The Ferrari 166 MM Touring Barchetta is a car that was designed for long-distance competition. It was given the Mille Miglia appellation, which is one of the most well-known road events in the world. The majority of the 166 MM cars had barchetta bodies built at Touring.
The car's wonderfully curved and delicate lines had already won over the critics before it was shown at the 1948 Turin Motor Show in September.
The engine of the 166 MM was altered to use "normal" fuel. However, the 1.5 L V12 engine of the 125, which Gioacchino Colombo designed, was modified with single overhead camshaft carburetors, giving a top speed of 170-215 km/h (106-134 mph).
Power output for the 166 MM increased to 140 PS (103 kW) at 6,600 rpm, and the highest speed increased to 220 km/h (137 mph).
The 166 MM Touring Barchetta was created for competitive long-distance racing. Using the "Superlight" construction technique, Touring constructed its coachwork. The 166 MM has a special beauty and grace due to its smooth, straightforward lines. Enzo Ferrari was fully aware that it was the first of its kind.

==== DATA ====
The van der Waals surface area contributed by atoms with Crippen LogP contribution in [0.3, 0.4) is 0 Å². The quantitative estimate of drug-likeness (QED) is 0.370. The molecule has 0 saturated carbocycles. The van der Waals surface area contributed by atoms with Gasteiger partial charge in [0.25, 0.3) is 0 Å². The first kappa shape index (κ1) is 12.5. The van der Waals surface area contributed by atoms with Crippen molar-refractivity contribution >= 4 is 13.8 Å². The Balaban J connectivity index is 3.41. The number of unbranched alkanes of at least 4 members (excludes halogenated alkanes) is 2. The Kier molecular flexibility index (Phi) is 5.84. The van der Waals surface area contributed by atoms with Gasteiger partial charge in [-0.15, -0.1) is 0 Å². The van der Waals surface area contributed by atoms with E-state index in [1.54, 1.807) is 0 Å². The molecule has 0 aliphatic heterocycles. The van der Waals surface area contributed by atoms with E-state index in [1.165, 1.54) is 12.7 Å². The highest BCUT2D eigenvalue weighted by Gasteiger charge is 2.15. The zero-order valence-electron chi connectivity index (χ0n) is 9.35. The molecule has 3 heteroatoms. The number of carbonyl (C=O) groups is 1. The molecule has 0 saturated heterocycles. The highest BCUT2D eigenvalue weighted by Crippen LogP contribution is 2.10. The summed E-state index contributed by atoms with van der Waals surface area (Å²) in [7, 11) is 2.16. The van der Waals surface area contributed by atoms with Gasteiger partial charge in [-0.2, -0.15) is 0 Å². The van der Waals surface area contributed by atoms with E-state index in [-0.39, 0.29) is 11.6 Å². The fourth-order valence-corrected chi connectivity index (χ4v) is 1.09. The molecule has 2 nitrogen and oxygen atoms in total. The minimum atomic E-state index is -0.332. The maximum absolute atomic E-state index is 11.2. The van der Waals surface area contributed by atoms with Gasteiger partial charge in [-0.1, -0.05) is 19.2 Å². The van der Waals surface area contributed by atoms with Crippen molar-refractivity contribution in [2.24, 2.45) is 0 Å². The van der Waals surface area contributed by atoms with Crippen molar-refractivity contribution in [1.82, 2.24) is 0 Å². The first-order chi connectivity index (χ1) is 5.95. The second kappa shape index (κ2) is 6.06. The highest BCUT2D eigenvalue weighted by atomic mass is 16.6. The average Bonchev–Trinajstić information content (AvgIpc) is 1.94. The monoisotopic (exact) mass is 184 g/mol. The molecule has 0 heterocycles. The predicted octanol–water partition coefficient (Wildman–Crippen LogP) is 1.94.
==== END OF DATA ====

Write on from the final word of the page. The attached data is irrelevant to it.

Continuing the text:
The 166 MM Touring Barchetta was the vehicle that gave 1949 unique meaning for the fledgling Scuderia Ferrari and marked the beginning of Enzo Ferrari's successful career. For Ferrari, the 166 MM was a crucial vehicle since it represented so many ideals. The 166 MM served as the model for Maranello's next road vehicles.
With its overall victories at the 1949 Mille Miglia and 24 Hours of Le Mans, the 166 MM Touring Barchetta was the base model that really made Ferrari famous. Production of the 166 MM took place from 1948 until 1953. The majority of the 46 total vehicles were race cars.
For the initial vehicles, the bodywork was provided by Carrozzeria Touring Milano; later, variations by Vignale, Pininfarina, and other designers were available.